How (Not) to Inspire a Shared Vision

Like millions of other Americans, I tuned in to hear President Obama’s second inaugural address.  The President is rightly admired for his strong oratory skills and ability to use communication as an effective leadership skill.  That’s why I was so disappointed in the speech.  While there were parts of the speech that resonated with me, overall I thought it landed flat.  As I reflected on my disappointment, I realized that the President had not inspired a shared vision.

If you lead within a church, a ministry, a non-profit, a business or a community, you must be able to communicate in order to lead.  As part of the communication responsibility, every leader must be able to inspire a shared vision.  An inspired vision pulls people forward.  It projects a clear image of a possible future and generates energy to strive toward the destination.

I think the President’s address can help us better understand how to inspire a shared vision.  Here are five components of an inspiring vision (adapted from Kouzes and Posner’s The Leadership Challenge) along with my two cents on how the President performed on each:

  1. An inspiring vision shares an IDEAL.  An ideal is a high standard to aspire to, an ennobling purpose and greater good we are seeking.    What followers need from our leaders is not a laundry list of ideals, but a single high standard to which we want to aspire.
  2. An inspiring vision is UNIQUE, it creates healthy pride in being different by creating an identity that is extraordinary.  An inspired vision helps followers know how we are collectively unique, singular, and unequaled.
  3. An inspiring vision uses IMAGE to make concepts tangible through descriptive language.   Word pictures, stories and symbols help make the vision more memorable and compelling. When a vision lacks true focus, the use of many images prevents the vision from being memorable.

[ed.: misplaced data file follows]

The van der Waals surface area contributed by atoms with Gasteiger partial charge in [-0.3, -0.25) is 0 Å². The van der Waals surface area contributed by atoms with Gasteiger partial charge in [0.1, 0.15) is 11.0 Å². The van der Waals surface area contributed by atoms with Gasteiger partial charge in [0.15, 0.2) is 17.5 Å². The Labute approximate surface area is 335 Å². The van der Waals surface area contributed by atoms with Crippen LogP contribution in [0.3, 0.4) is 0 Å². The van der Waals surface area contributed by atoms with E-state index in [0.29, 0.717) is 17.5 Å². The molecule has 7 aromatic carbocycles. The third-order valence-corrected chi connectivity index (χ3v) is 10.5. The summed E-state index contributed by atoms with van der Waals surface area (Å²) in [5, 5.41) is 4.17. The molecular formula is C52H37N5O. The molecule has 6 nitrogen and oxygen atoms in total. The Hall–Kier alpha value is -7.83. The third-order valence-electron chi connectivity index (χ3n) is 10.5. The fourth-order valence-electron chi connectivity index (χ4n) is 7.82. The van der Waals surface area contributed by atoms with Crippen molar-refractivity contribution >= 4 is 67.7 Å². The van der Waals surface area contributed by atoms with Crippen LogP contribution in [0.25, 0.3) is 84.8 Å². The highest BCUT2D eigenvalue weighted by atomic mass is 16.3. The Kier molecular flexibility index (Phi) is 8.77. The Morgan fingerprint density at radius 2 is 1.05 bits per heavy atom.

4. An inspiring vision is FUTURE-ORIENTED, looking toward a destination.  Visions describe an exciting possibility for the future and stretch our minds out into the future and asks us to dream.
  5. An inspiring vision is built around a COMMON GOOD, a way people can come together.  Visions are about developing a shared sense of destiny.  Followers must be able to see themselves and their interests served in the vision; they must see how they are a part of the vision in order to enlist others in it.

So how well do you think the President inspired a shared vision?  What worked and what missed the mark?  And what are some examples of leaders who did a masterful job of inspiring a shared vision?

Read the full article here.

Read more from Chad here.

Download PDF

Tags: , , ,

| What is MyVisionRoom? > | Back to Vision >

ABOUT THE AUTHOR

Chad Hall

See more articles by >

COMMENTS

What say you? Leave a comment!

Recent Comments
What happens when u dont have a meeting place any more. And u was forced out because the buliding wasnt available any more.
 
— Debra
 
If someone wants entertainment they're going to the wrong place. Church is not a place for entertainment...or in my opinion a barrage of coffee and donuts. Why are churches today bringing the world INTO them? Then there's the thing with children...age appropriate??? These little guys can pick stuff up in service. Besides Jesus said Suffer little children, and forbid them not, to come unto me: for of such is the kingdom of heaven. Mt. 19:14.
 
— Laurie
 
I love the intentionality here as well as the challenge to look at the data. That's missing so many times. I would like to offer a contrarian's take. Church members and regular attenders have so many ways to get information: Announcements, bulletins, social channels, relationships, and email being among the options. But brand new people are likely going to check out the website and that's it. It might be wiser for churches with limited time and resources to focus their website almost exclusively to guests. This group of people isn't looking for a calendar of events but wants to know about regular programs. They probably aren't interested in watching all of the messages but instead may want to preview one of the services. For the times we need church members to go to websites (sign up for camp, join a group, etc), we're probably better off designing and promoting a specific page rather than cluttering up the homepage.
 
— Michael Lukaszewski (@mlukaszewski)
 

Clarity Process

Three effective ways to start moving toward clarity right now.